3. As a romance novelist, why do you think there is so much intrigue with the Regency era?
Rachel Knowles: The Regency era is seen as the age of romance, making it an attractive setting for any love story. The ever popular works of Jane Austen and the Regency novels of Georgette Heyer have painted a romantic picture of life that has a wide appeal. It is a slower world, with no internet, no cars and no mobile phones, where dancing is the norm, ladies wear elegant dresses and gentlemen look like Mr Darcy although they sometimes behave like Mr Wickham!
4. You have a lot of very detailed profiles of historical figures on your blog. Do you like to feature real historical figures in prominent roles in your books? Or do you pull aspects of different historical figures to create fictional characters for your novels?
Rachel Knowles: One of the most exciting things about writing a historical novel is the opportunity to bring real historical figures to life. Lady Melbourne, Georgiana Cavendish, Duchess of Devonshire, and William Wilberforce are just three of the people who make an appearance in A Perfect Match. They play supporting roles rather than star parts, but do interact with the central figures in the story. I particularly enjoyed creating these conversations.
I have not consciously used different bits of real people to create my fictional characters, though researching historical figures has helped me to make my characters behave in a way that is true to the period.
5. When writing a novel set in a very specific time period, how do you balance the creative process of writing a story and the detailed work of making it historically accurate?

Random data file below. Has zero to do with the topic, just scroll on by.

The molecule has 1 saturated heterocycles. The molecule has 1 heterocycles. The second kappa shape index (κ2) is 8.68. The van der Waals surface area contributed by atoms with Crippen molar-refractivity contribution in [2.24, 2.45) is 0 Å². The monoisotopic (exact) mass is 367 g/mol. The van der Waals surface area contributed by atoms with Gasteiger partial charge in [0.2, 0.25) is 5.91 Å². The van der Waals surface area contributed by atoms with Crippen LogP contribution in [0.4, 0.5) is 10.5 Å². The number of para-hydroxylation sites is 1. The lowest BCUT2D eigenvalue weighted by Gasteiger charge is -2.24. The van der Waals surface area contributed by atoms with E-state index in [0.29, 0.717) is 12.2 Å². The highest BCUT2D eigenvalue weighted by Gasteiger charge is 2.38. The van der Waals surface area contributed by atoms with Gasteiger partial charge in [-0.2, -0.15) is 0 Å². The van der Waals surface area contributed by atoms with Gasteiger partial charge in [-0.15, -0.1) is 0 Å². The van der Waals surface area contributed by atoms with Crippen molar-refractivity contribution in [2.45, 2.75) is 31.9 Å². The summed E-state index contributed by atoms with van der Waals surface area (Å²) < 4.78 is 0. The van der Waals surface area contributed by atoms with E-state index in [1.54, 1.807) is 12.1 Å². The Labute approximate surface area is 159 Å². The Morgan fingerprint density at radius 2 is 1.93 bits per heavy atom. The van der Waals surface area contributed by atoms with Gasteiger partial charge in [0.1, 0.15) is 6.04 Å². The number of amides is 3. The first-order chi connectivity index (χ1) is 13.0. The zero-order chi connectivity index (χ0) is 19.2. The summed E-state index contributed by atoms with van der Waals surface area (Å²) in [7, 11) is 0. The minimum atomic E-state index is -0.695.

Rachel Knowles: I think that the key to writing a historical novel is to really know your time period. I am somewhat obsessed with finding out what was happening in the Georgian period every time I visit a National Trust house or historical town! A Perfect Match is set against a backdrop of real historical events, places and people and I used my research to make these as historically correct as possible. If you are immersed in your period, then your characters naturally behave in the style of that time and don’t hamper the development of the story.
That said, I did spend hours fact checking and had to change some sections when I realised that what I had written could not have happened or would not have been said. For example, the expression ‘two left feet’ – my etymology dictionary put the date for this around 1902, more than 100 years too late! As a result, Mr Merry had to admit to his clumsiness in a more roundabout way.
See also: Five Questions Series
Thank you to Rachel Knowles for being the willing first participant in this new interview series! Be sure to explore her fascinating Regency History blog at www.regencyhistory.net and connect with her on Facebook and Twitter. Rachel’s novel, A Perfect Match, is available as a paperback or Kindle book on Amazon (US version and UK version) and at Barnes & Noble.
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This post was written by Julie Tetel Andresen